* Astronomy

Members Login
Post Info TOPIC: Supernova 2008ax


L

Posts: 131433
Date:
RE: Supernova 2008ax
Permalink  
 


Title: The Progenitor of the Type IIb SN 2008ax Revisited
Author: Gastón Folatelli, Melina C. Bersten, Hanindyo Kuncarayakti, Omar G. Benvenuto, Keiichi Maeda, Ken'ichi Nomoto

Hubble Space Telescope observations of the site of the supernova (SN) 2008ax obtained in 2011 and 2013 reveal that the possible progenitor object detected in pre-explosion images was in fact multiple. Four point sources are resolved in the new, higher-resolution images. We identify one of the sources with the fading SN. The other three objects are consistent with single supergiant stars. We conclude that their light contaminated the previously identified progenitor candidate. After subtraction of these stars, the progenitor appears to be significantly fainter and bluer than previously measured. Post-explosion photometry at the SN location indicates that the progenitor object has disappeared. If single, the progenitor is compatible with a supergiant star of B to mid-A spectral type, while a Wolf-Rayet (WR) star would be too luminous in the ultraviolet to account for the observations. Moreover, our hydrodynamical modelling shows the pre-explosion mass was 4 - 5 solar masses and the radius was 30 - 50 solar radii, which is incompatible with a WR progenitor. We present a possible interacting binary progenitor computed with our evolutionary models that reproduces all the observational evidence. A companion star as luminous as an O9-B0 main-sequence star may have remained after the explosion.

Read more (1505kb, PDF)



__________________


L

Posts: 131433
Date:
Permalink  
 

Title: Multi-Wavelength Properties of the Type IIb SN 2008ax
Authors: P.W.A. Roming, T.A. Pritchard, P.J. Brown, S.T. Holland, S. Immler, C.J. Stockdale, K.W. Weiler, N. Panagia, S.D. Van Dyk, E.A. Hoversten, P.A. Milne, S.R. Oates, B. Russell, C. Vandrevala

We present the UV, optical, X-ray, and radio properties of the Type IIb SN 2008ax discovered in NGC 4490. The observations in the UV are one of the earliest of a Type IIb supernova (SN). On approximately day four after the explosion, a dramatic upturn in the u and uvw1 (lambda_c = 2600 Angstroms) light curves occurred after an initial rapid decline which is attributed to adiabatic cooling after the initial shock breakout. This rapid decline and upturn is reminiscent of the Type IIb SN 1993J on day six after the explosion. Optical/near-IR spectra taken around the peak reveal prominent H-alpha, HeI, and CaII absorption lines. A fading X-ray source is also located at the position of SN 2008ax, implying an interaction of the SN shock with the surrounding circumstellar material and a mass-loss rate of the progenitor of M_dot = (9±3)x10^-6 solar masses per year. The unusual time evolution (14 days) of the 6 cm peak radio luminosity provides further evidence that the mass-loss rate is low. Combining the UV, optical, X-ray, and radio data with models of helium exploding stars implies the progenitor of SN 2008ax was an unmixed star in an interacting-binary. Modelling of the SN light curve suggests a kinetic energy (E_k) of 0.5x10^51 ergs, an ejecta mass (M_ej) of 2.9 solar masses, and a nickel mass (M_Ni) of 0.06 solar masses.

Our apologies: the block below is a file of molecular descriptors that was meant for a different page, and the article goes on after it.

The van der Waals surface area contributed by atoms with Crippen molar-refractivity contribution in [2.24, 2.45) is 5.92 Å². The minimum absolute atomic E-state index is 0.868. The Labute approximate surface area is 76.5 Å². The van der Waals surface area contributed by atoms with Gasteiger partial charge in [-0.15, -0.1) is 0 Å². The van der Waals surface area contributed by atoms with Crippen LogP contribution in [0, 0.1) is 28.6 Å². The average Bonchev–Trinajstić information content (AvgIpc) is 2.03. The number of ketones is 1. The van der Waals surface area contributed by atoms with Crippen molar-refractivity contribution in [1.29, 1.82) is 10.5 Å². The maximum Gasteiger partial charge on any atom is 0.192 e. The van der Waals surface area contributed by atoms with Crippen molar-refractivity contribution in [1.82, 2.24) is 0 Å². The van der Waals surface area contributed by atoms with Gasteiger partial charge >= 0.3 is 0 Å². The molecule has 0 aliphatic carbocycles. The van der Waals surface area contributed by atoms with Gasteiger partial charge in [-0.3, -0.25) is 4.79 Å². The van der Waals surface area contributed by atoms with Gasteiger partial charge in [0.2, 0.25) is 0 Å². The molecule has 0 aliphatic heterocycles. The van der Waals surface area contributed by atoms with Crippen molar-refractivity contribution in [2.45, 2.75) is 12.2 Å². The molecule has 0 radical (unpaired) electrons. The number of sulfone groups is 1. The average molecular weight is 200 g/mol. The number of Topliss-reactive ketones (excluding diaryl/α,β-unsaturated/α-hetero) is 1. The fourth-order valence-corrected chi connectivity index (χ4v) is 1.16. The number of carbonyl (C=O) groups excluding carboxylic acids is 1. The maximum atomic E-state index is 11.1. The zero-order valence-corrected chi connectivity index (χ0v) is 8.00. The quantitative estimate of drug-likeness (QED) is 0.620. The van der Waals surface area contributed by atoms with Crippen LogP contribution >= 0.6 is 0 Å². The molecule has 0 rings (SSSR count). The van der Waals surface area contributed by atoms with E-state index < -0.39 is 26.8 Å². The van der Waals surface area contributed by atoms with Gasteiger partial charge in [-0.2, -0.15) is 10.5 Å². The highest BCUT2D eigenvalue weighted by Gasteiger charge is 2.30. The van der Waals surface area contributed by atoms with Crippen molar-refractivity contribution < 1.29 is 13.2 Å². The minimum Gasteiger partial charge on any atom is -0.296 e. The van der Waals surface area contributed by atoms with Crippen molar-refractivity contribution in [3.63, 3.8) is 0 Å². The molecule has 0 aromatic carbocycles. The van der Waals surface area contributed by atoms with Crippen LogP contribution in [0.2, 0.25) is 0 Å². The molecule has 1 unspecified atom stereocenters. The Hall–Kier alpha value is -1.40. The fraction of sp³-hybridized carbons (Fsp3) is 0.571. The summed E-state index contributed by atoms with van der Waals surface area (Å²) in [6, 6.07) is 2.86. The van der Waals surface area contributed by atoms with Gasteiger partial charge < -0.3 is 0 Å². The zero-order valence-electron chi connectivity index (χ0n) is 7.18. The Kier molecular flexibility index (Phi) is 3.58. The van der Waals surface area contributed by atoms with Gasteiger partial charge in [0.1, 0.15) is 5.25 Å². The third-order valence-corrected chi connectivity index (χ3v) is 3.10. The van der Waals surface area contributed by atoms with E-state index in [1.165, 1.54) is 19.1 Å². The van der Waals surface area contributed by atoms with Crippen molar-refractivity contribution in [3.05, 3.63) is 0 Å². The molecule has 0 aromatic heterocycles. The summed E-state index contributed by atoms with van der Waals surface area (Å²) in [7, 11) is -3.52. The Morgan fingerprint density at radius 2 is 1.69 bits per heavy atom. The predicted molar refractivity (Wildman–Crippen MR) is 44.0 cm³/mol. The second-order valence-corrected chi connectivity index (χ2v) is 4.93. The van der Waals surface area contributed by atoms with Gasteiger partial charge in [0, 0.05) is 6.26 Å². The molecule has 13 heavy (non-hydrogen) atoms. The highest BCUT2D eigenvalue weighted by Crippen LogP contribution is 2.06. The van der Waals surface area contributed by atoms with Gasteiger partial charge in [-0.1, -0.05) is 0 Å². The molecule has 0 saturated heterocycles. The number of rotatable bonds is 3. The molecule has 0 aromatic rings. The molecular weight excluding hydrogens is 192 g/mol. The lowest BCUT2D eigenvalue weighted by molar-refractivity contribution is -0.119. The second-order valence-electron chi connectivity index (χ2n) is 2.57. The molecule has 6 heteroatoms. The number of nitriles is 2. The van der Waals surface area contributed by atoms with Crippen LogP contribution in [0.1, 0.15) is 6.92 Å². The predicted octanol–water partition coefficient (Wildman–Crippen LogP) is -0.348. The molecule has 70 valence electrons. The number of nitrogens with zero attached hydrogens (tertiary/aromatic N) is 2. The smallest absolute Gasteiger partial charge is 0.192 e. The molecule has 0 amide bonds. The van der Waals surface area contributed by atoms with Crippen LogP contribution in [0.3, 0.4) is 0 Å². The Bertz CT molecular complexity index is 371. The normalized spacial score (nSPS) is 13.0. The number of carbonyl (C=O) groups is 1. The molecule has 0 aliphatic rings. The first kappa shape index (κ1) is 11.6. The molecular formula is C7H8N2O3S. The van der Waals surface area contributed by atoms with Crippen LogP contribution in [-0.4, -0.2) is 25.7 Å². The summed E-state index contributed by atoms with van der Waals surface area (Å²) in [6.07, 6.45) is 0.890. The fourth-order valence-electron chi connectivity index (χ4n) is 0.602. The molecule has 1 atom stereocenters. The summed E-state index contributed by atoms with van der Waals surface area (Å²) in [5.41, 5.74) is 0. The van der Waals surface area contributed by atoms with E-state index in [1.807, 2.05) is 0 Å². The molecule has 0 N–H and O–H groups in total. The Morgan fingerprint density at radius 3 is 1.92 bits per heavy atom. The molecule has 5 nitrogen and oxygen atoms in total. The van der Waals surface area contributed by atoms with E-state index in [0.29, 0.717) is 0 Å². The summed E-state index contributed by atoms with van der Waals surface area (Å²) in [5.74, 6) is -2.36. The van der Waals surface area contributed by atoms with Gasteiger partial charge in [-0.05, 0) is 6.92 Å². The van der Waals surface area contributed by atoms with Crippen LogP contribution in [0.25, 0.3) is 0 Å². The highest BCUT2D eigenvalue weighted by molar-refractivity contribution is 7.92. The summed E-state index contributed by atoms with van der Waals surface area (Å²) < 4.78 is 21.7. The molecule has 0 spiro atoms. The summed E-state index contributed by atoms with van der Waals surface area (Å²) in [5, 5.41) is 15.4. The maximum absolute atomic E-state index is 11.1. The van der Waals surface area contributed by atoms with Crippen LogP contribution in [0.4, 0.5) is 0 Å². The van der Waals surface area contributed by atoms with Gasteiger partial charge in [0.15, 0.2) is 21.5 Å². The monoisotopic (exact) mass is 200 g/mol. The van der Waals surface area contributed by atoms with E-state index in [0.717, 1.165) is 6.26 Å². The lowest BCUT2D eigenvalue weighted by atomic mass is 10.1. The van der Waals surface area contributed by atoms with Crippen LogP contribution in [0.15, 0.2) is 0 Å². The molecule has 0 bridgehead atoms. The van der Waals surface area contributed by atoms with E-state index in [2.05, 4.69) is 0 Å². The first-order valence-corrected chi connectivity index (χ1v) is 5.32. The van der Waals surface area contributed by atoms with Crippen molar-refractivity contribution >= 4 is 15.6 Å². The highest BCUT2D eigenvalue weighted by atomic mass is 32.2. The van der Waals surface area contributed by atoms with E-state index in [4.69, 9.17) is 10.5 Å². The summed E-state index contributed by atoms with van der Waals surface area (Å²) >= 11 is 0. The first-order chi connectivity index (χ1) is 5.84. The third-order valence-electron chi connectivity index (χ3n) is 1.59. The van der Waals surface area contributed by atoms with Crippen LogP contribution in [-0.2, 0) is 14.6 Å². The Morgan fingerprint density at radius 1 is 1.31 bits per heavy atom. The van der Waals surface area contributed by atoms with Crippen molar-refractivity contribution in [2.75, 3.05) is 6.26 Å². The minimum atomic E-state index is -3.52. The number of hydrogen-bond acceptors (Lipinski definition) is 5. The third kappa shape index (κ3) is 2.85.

Read more (1471kb, PDF)

__________________


L

Posts: 131433
Date:
Permalink  
 

Title: The type IIb SN 2008ax: the nature of the progenitor
Authors: R. M. Crockett, J. J. Eldridge, S. J. Smartt, A. Pastorello, A. Gal-Yam, D. B. Fox, D. C. Leonard, M. M. Kasliwal, S. Mattila, J. R. Maund, A. W. Stephens, I. J. Danziger

A source coincident with the position of the type IIb supernova (SN) 2008ax is identified in pre-explosion HST WFPC2 observations in three optical filters. The SN position in these images is pinpointed to within +/-22 mas through alignment with a Gemini-N Altair/NIRI K-band adaptive optics image of the SN. Investigating several scenarios, we identify and constrain two possible progenitor systems: (1) a single massive star that lost most of its hydrogen envelope through radiatively driven mass loss processes, prior to exploding as a helium-rich Wolf-Rayet star with a residual hydrogen envelope, and (2) an interacting binary producing a stripped progenitor. Very late time, high resolution observations along with detailed modelling of the SN will be required to reveal the true nature of this progenitor star.

Read more (170kb, PDF)

__________________


L

Posts: 131433
Date:
Permalink  
 

Title: The type IIb SN 2008ax: spectral and light curve evolution
Authors: A. Pastorello, M. M. Kasliwal, R. M. Crockett, S. Valenti, R. Arbour, K. Itagaki, S. Kaspi, A. Gal-Yam, S. J. Smartt, R. Griffith, K. Maguire, E. O. Ofek, N. Seymour, D. Stern, W. Wiethoff

We present spectroscopy and photometry of the He-rich supernova (SN) 2008ax. The early-time spectra show prominent P-Cygni H lines, which decrease with time and disappear completely about two months after the explosion. In the same period He I lines become the most prominent spectral features. SN 2008ax displays the ordinary spectral evolution of a type IIb supernova. Its light curve, which peaks in the B band about 20 days after the explosion, strongly resembles that of other He-rich core-collapse supernovae. The observed evolution of SN 2008ax is consistent with the explosion of a young Wolf-Rayet (of WNL type) star, which had retained a thin, low-mass shell of its original H envelope.

Read more (505kb, PDF)

__________________
Page 1 of 1  sorted by
Quick Reply

Please log in to post quick replies.



Create your own FREE Forum
Report Abuse
Powered by ActiveBoard